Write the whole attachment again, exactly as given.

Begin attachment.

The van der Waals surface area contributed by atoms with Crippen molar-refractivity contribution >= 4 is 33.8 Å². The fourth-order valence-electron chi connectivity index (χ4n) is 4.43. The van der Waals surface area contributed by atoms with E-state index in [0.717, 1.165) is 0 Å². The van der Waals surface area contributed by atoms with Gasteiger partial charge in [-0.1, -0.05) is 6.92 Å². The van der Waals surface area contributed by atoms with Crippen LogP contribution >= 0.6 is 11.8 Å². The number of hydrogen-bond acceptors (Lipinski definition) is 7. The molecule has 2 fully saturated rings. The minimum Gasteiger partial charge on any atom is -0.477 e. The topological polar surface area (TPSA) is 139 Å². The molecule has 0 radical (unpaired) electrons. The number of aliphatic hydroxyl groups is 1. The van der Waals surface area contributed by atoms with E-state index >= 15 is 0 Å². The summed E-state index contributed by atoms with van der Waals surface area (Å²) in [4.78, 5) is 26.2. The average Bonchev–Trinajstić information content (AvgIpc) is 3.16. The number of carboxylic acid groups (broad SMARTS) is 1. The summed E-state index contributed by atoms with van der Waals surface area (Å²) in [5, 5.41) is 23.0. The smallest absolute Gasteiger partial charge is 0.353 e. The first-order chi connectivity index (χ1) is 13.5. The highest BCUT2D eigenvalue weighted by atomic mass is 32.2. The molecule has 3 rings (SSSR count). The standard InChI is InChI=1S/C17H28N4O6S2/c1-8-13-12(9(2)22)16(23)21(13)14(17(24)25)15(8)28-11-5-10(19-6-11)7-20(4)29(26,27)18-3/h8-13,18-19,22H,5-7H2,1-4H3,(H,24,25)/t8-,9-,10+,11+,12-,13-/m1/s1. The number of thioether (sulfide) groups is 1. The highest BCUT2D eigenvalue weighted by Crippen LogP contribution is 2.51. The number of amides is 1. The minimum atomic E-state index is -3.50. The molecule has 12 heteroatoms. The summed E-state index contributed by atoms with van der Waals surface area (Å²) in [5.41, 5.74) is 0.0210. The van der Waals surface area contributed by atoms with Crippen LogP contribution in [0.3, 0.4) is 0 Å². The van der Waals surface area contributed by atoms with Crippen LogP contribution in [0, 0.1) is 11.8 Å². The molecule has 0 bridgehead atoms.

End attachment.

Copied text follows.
The van der Waals surface area contributed by atoms with Crippen molar-refractivity contribution >= 4 is 33.8 Å². The fourth-order valence-electron chi connectivity index (χ4n) is 4.43. The van der Waals surface area contributed by atoms with E-state index in [0.717, 1.165) is 0 Å². The van der Waals surface area contributed by atoms with Gasteiger partial charge in [-0.1, -0.05) is 6.92 Å². The van der Waals surface area contributed by atoms with Crippen LogP contribution >= 0.6 is 11.8 Å². The number of hydrogen-bond acceptors (Lipinski definition) is 7. The molecule has 2 fully saturated rings. The minimum Gasteiger partial charge on any atom is -0.477 e. The topological polar surface area (TPSA) is 139 Å². The molecule has 0 radical (unpaired) electrons. The number of aliphatic hydroxyl groups is 1. The van der Waals surface area contributed by atoms with E-state index >= 15 is 0 Å². The summed E-state index contributed by atoms with van der Waals surface area (Å²) in [4.78, 5) is 26.2. The average Bonchev–Trinajstić information content (AvgIpc) is 3.16. The number of carboxylic acid groups (broad SMARTS) is 1. The summed E-state index contributed by atoms with van der Waals surface area (Å²) in [5, 5.41) is 23.0. The smallest absolute Gasteiger partial charge is 0.353 e. The first-order chi connectivity index (χ1) is 13.5. The highest BCUT2D eigenvalue weighted by atomic mass is 32.2. The molecule has 3 rings (SSSR count). The standard InChI is InChI=1S/C17H28N4O6S2/c1-8-13-12(9(2)22)16(23)21(13)14(17(24)25)15(8)28-11-5-10(19-6-11)7-20(4)29(26,27)18-3/h8-13,18-19,22H,5-7H2,1-4H3,(H,24,25)/t8-,9-,10+,11+,12-,13-/m1/s1. The number of thioether (sulfide) groups is 1. The highest BCUT2D eigenvalue weighted by Crippen LogP contribution is 2.51. The number of amides is 1. The minimum atomic E-state index is -3.50. The molecule has 12 heteroatoms. The summed E-state index contributed by atoms with van der Waals surface area (Å²) in [5.41, 5.74) is 0.0210. The van der Waals surface area contributed by atoms with Crippen LogP contribution in [0.3, 0.4) is 0 Å². The van der Waals surface area contributed by atoms with Crippen LogP contribution in [0, 0.1) is 11.8 Å². The molecule has 0 bridgehead atoms.